Fort Erie, the Bur and the Hooked Grebe

Lasalle Marina, Burlington

Last Friday after work while taking a relaxing stroll along the water’s edge we noted an American Robin’s nest  situate near the boat launch area. Further along we got a good look at a Black-crowned Night Heron.

American Robin

American Robin

Black-crowned Night Heron

Black-crowned Night Heron

Heading back to the car I spotted the Horned Merganser I photographed weeks ago in the company of a female Mallard. Well, he is now associating with a male Mallard.

Male Mallard and Male Hooded Merganser

Male Mallard and Male Hooded Merganser

The Mallard headed to shore. The merganser followed suit, stopping at the beachhead for a good five minutes or so grooming itself. He then left his buddy for deeper waters.

Male Hooded Merganser

Male Hooded Merganser

Hooded Merganser on the shore

Hooded Merganser on the shore

Fort Erie, Niagara Falls
On Saturday we took briefly visited Fort Erie to practice photographing terns in flight.

Common Tern

Common Tern

It was rather challenging and I was happy to leave after spying two Great Egrets east of where we were standing.  We stopped at a parkette near Happy Jacks Restaurant (their spring rolls are to die for!).  The egret moved from the rocks to the branch of a tree.  Neither the egret or the cormorant were spooked by our presence.

Great Egret

Great Egret

Double-crested Cormorant and Great Egret

Double-crested Cormorant and Great Egret

As we were passing a beautiful parkette along the lakeshore I noted a Purple Martin house.  I’ve been trying forever to photograph this species. I’ve only ever encountered them in flight.

Purple Martin house - Fort Erie

Purple Martin house – Fort Erie

Purple Martins

Purple Martins

Purple Martin

Purple Martin

We wove our way along, pausing at points that interested us including the grounds of the Fort Erie Museum.  These lads were practicing maneuvers.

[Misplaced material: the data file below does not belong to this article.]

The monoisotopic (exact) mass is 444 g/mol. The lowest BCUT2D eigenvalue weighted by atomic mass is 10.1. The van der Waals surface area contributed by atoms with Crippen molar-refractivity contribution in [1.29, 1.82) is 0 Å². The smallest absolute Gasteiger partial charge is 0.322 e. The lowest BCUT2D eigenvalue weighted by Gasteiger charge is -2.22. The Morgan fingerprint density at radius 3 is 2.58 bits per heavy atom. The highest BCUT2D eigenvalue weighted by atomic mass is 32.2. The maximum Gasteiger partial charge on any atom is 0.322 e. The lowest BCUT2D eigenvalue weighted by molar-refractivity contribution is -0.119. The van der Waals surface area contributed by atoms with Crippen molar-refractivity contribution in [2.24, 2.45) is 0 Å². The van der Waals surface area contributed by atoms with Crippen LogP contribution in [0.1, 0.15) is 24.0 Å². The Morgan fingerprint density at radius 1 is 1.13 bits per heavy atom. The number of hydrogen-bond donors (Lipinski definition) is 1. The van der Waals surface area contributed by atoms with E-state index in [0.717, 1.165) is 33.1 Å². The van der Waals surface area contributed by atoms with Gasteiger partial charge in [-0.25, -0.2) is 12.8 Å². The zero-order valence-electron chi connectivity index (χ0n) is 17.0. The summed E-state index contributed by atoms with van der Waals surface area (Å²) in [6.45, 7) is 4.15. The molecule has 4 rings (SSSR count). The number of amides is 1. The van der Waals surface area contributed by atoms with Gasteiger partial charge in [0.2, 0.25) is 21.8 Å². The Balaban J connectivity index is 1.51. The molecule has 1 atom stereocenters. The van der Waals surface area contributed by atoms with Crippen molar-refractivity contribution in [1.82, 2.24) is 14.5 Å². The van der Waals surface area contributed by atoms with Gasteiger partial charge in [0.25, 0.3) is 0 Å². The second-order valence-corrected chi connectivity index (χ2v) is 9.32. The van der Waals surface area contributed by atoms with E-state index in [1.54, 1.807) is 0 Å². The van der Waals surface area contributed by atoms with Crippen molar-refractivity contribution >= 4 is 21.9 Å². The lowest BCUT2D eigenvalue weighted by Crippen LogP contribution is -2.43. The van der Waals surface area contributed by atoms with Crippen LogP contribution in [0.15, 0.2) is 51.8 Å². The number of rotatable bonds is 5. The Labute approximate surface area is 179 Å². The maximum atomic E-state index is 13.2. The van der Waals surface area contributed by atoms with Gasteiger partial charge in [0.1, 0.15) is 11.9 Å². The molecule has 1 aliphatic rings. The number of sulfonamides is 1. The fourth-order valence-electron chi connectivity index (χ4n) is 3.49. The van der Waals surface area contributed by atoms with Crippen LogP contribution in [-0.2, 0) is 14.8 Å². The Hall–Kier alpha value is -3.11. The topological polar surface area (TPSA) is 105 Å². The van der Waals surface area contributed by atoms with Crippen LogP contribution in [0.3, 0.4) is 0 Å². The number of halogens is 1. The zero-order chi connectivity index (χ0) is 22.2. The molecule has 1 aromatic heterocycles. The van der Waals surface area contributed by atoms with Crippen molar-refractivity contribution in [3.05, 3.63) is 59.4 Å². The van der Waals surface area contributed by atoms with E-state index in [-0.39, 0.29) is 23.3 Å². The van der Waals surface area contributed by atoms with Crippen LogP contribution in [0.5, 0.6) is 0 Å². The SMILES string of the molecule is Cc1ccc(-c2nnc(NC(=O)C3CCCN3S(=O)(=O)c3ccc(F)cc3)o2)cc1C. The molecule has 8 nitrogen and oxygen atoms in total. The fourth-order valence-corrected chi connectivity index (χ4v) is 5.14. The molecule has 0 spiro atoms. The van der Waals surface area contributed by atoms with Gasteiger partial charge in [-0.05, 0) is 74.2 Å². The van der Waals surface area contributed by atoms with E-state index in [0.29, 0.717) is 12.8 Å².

Re-enactment practice at Old Fort Erie

Re-enactment practice at Old Fort Erie

Old Fort Erie period costumes

Old Fort Erie period costumes

Ultimately we stopped for a spell at Waverley Beach. I quite like this quiet, historic spot.  I walked the trail hoping to encounter a red-headed woodpecker.  I struck out but was happy hear the red-eyed vireo.  Sadly, the neighbourhood is under pressure from developers.

Carp

Carp

American Robin with multiple insects

American Robin with multiple insects

Red-eyed Vireo

Red-eyed Vireo

Red-bellied Woodpecker with grub

Red-bellied Woodpecker with grub

We lunched in Vineland.  Yummmmm!

Barbequed pork sandwich at Grand Oak Culinary Market, Vineland

Barbequed pork sandwich at Grand Oak Culinary Market, Vineland

Bronte Marina, Oakville

Prior to heading out Saturday morning I read “2 men and a boy decided that fishing near a nest was a great idea. To our horror the mom grebe decided to leave the nest to her man and was hooked by a lure.” This was the pair I photographed in the rain last  Sunday. Wildlife authorities attended the scene but were unable to catch the grebe.